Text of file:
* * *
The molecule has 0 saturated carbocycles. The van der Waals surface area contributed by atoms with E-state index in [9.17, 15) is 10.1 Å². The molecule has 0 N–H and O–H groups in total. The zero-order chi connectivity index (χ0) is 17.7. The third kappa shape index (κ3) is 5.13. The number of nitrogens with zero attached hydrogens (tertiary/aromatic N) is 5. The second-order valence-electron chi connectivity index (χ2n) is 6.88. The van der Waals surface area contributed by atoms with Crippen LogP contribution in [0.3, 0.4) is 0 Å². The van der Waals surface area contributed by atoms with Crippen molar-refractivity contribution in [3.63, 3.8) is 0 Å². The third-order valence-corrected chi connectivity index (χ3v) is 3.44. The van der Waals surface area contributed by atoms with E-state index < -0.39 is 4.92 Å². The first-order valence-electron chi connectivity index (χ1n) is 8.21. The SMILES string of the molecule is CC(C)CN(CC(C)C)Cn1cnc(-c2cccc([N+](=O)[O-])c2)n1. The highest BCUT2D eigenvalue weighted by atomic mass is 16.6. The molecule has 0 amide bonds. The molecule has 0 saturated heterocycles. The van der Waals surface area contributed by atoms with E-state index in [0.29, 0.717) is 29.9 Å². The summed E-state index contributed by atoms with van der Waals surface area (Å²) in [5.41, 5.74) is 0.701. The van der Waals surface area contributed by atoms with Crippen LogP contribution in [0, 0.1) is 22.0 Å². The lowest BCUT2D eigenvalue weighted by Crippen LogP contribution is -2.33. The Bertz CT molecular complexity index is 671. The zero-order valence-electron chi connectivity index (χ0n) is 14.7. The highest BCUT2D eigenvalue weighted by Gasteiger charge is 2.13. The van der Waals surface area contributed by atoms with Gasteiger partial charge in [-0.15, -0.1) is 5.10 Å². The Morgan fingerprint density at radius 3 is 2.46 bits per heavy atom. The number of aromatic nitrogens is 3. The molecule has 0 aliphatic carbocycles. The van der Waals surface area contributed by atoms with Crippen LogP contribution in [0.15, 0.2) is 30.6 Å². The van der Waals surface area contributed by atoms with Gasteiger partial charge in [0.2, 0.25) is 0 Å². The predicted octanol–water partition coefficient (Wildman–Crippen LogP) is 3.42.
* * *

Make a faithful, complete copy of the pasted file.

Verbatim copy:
The molecule has 0 saturated carbocycles. The van der Waals surface area contributed by atoms with E-state index in [9.17, 15) is 10.1 Å². The molecule has 0 N–H and O–H groups in total. The zero-order chi connectivity index (χ0) is 17.7. The third kappa shape index (κ3) is 5.13. The number of nitrogens with zero attached hydrogens (tertiary/aromatic N) is 5. The second-order valence-electron chi connectivity index (χ2n) is 6.88. The van der Waals surface area contributed by atoms with Crippen LogP contribution in [0.3, 0.4) is 0 Å². The van der Waals surface area contributed by atoms with Crippen molar-refractivity contribution in [3.63, 3.8) is 0 Å². The third-order valence-corrected chi connectivity index (χ3v) is 3.44. The van der Waals surface area contributed by atoms with E-state index < -0.39 is 4.92 Å². The first-order valence-electron chi connectivity index (χ1n) is 8.21. The SMILES string of the molecule is CC(C)CN(CC(C)C)Cn1cnc(-c2cccc([N+](=O)[O-])c2)n1. The highest BCUT2D eigenvalue weighted by atomic mass is 16.6. The molecule has 0 amide bonds. The molecule has 0 saturated heterocycles. The van der Waals surface area contributed by atoms with E-state index in [0.29, 0.717) is 29.9 Å². The summed E-state index contributed by atoms with van der Waals surface area (Å²) in [5.41, 5.74) is 0.701. The van der Waals surface area contributed by atoms with Crippen LogP contribution in [0, 0.1) is 22.0 Å². The lowest BCUT2D eigenvalue weighted by Crippen LogP contribution is -2.33. The Bertz CT molecular complexity index is 671. The zero-order valence-electron chi connectivity index (χ0n) is 14.7. The highest BCUT2D eigenvalue weighted by Gasteiger charge is 2.13. The van der Waals surface area contributed by atoms with Gasteiger partial charge in [-0.15, -0.1) is 5.10 Å². The Morgan fingerprint density at radius 3 is 2.46 bits per heavy atom. The number of aromatic nitrogens is 3. The molecule has 0 aliphatic carbocycles. The van der Waals surface area contributed by atoms with Crippen LogP contribution in [0.15, 0.2) is 30.6 Å². The van der Waals surface area contributed by atoms with Gasteiger partial charge in [0.2, 0.25) is 0 Å². The predicted octanol–water partition coefficient (Wildman–Crippen LogP) is 3.42.